Looming government shutdown impacts passing of RECA amendment

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ALBUQUERQUE, N.M. — A government shutdown is just 10 days away if the U.S. House of Representatives can’t pass the National Defense Appropriations Act.

For some New Mexicans, it’s about more than just keeping the government running. It’s about compensation for downwinders and uranium miners for the first time ever.

“We protected national security so you could all have freedom.”

Phil Harrison is an enrolled member of the Navajo Nation. He was once a uranium miner but is now urging the U.S. House to approve the expansion of the Radiation Exposure Compensation Act.

The U.S. Senate already passed the expansion which would, for the first time, compensate New Mexico downwinders – such as the Trinity Downwinders – and people like Harrison who worked in uranium mines from 1972-1990.

On the Navajo Nation, over 500 mines used to employ 3,000-5,000 people.

Now, more than 400 miners have died from related diseases. Their family members are dying too.

“Our moms are diagnosed with pulmonary diseases and kidney failure. Almost every community has a dialysis center where people go. We don’t have that medical expertise. We don’t have facilities,” Harrison said.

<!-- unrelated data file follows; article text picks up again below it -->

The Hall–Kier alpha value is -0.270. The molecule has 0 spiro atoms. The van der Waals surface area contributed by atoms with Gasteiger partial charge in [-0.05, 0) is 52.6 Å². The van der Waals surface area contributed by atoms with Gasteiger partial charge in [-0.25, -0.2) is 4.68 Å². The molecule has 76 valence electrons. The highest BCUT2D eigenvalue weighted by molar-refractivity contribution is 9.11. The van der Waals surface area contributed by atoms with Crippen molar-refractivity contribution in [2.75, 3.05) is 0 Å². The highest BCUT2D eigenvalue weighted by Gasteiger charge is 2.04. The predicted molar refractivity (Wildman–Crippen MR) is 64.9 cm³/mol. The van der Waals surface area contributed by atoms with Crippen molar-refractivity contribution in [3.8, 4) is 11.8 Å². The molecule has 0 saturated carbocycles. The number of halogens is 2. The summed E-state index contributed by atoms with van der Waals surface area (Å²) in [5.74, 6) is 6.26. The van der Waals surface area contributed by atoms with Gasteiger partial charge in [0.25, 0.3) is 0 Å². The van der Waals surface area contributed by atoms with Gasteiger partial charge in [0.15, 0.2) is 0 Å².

The story is also similar on the Laguna Pueblo. The pueblo is home to the Jackpile-Paguate Uranium Mine site, which was once the largest open pit mine in the U.S., Arlene Juanico says.

“[Now] We have to travel 100 miles north, 100 miles west, about 200 miles south and all the way down to Phoenix, Arizona, just so our miners can get help,” Juanico said.

To Juanico and Harrison, the RECA amendment is a matter of life or death. That’s not going unnoticed in the U.S. House, either.

“If we could get out to the miners who mined after 1975 to do the health screenings. To ask, ‘Do you have any of these cancers that can be caused from this mining?’ we could save lives,” said U.S. Rep. Teresa Leger Fernandez.

There are still some differences to work out with the overall spending bill. However, there is hope the amendment will get to the president’s desk.

“I think there is a universal understanding that this the right thing to do. The fact that the Senate has it in the NDAA really is, is huge,” Rep. Leger Fernandez said.